An interesting post popped up at ReadWriteWeb yesterday that evaluates our social media efforts across platforms—the author questions if we are spread too thin and in my response you’ll find me making a passionate argument about the choices we’ve made. The post does bring up an issue that we’ve been grappling with over here—when is the appropriate time to pull the plug on a social media platform? This isn’t an easy question to answer and we often find jumping in is easier than jumping out, but we’ve long been planning to pull a couple of plugs and now seems like the appropriate time to do it and talk about the complexity behind some of these decisions.
Many of you may remember ArtShare, the Brooklyn Museum’s Facebook application. ArtShare had good intentions and was an effort to be inclusive to many different types of users: institutions could use it to share works in their collection on Facebook profiles and pages; artists could upload and share their own work; and art lovers could install the app and customize their profiles with the works they liked the most. The app worked pretty well during early days, but we quickly found that Facebook’s changes often came without much warning and every time Facebook would change their API, we’d have to drop everything to fix the app. API changes were one thing, but Facebook soon started changing profile layouts and with those shifts in design we saw the Facebook community moving away from app usage. It has become clear that keeping up with Facebook’s shifting priorities is too difficult with our limited staffing and with fewer people using the application we are pulling the plug.
I wish we could easily pull the plug on more than just ArtShare, but Facebook does not make things easy. We’ve got a legacy Brooklyn Museum group—a holdover from the days before pages—that should ideally be deleted, but guess what? In order to delete a Facebook group, you have to delete every member from the group before the group can be deleted. Did you catch that?? There are more than a thousand people in this group and deleting them all before we can retire the group is simply not a practical use of time. Until Facebook has a better solution for deletion, we’ve had to resort to changing the group to a hidden status and posting a note to redirect current members to the Museum’s Facebook page. This is a heck of a messy way to deal with a problem that should have an easy fix.
After five years, we are finally pulling the plug on the Myspace profile. We’ve muddled over this one for quite some time and most people will wonder why we bothered to keep this at all because “everyone has moved to Facebook,” but things are more nuanced than that. As a community-minded organization we are very conscious of the work Danah Boyd has done on Viewing American Class Divisions through Facebook and Myspace. While this article was written in 2007, many of the issues it brings up are still true today and given the diversity of our audience and a mission that holds accessibility paramount, cutting and running from Myspace never seemed like a sound idea. Because we had started to see less usage, we got a little closer to shutting down the profile last year, but ended up needing a more active presence there when Myspace Music became a sponsor for Who Shot Rock—that was enough to stop deletion in its tracks. At this point, however, it’s become more difficult to maintain the profile—we are so inundated with spam on the site that sorting through what might be legit posts is too arduous. With lower usage overall combined with higher difficulty to manage the platform, it is now time to go.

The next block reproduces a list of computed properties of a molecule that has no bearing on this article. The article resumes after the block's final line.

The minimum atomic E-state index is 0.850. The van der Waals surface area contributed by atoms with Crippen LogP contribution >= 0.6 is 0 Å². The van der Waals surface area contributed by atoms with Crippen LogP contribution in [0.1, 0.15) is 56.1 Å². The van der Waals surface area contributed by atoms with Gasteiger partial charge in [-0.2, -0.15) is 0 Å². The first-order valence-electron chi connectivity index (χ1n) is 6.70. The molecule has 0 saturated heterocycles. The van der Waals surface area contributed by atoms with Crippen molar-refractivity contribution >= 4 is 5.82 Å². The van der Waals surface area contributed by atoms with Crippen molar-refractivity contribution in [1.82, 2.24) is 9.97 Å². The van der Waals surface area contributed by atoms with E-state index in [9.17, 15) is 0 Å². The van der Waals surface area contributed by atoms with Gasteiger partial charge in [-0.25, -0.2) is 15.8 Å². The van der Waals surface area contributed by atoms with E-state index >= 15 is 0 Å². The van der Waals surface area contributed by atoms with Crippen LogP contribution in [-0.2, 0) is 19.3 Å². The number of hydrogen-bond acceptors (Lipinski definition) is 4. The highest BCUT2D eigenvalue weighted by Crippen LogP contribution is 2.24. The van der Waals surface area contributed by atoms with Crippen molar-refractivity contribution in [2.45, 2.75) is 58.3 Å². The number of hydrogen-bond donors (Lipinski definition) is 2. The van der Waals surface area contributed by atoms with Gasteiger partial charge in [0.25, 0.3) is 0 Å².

Generally, you’ll see us continue to jump into social platforms as we see our audience gathering there. We feel it’s important to have a presence where people are knowing they may not come directly to www.brooklynmuseum.org, but as with any technology we will watch the landscape and adjust as we go along. As audience moves from one platform to another or as platforms modify beyond recognition, we’ll change with them and that can mean making difficult and carefully studied decisions about when to stay and when to go.
Shelley Bernstein is the former Vice Director of Digital Engagement & Technology at the Brooklyn Museum where she spearheaded digital projects with public participation at their center. In the most recent example—ASK Brooklyn Museum—visitors ask questions using their mobile devices and experts answer in real time. She organized three award-winning projects—Click! A Crowd-Curated Exhibition, Split Second: Indian Paintings, GO: a community-curated open studio project—which enabled the public to participate in the exhibition process.
Shelley was named one of the 40 Under 40 in Crain's New York Business and her work on the Museum's digital strategy has been featured in the New York Times.
In 2016, Shelley joined the staff at the Barnes Foundation as the Deputy Director of Digital Initiatives and Chief Experience Officer.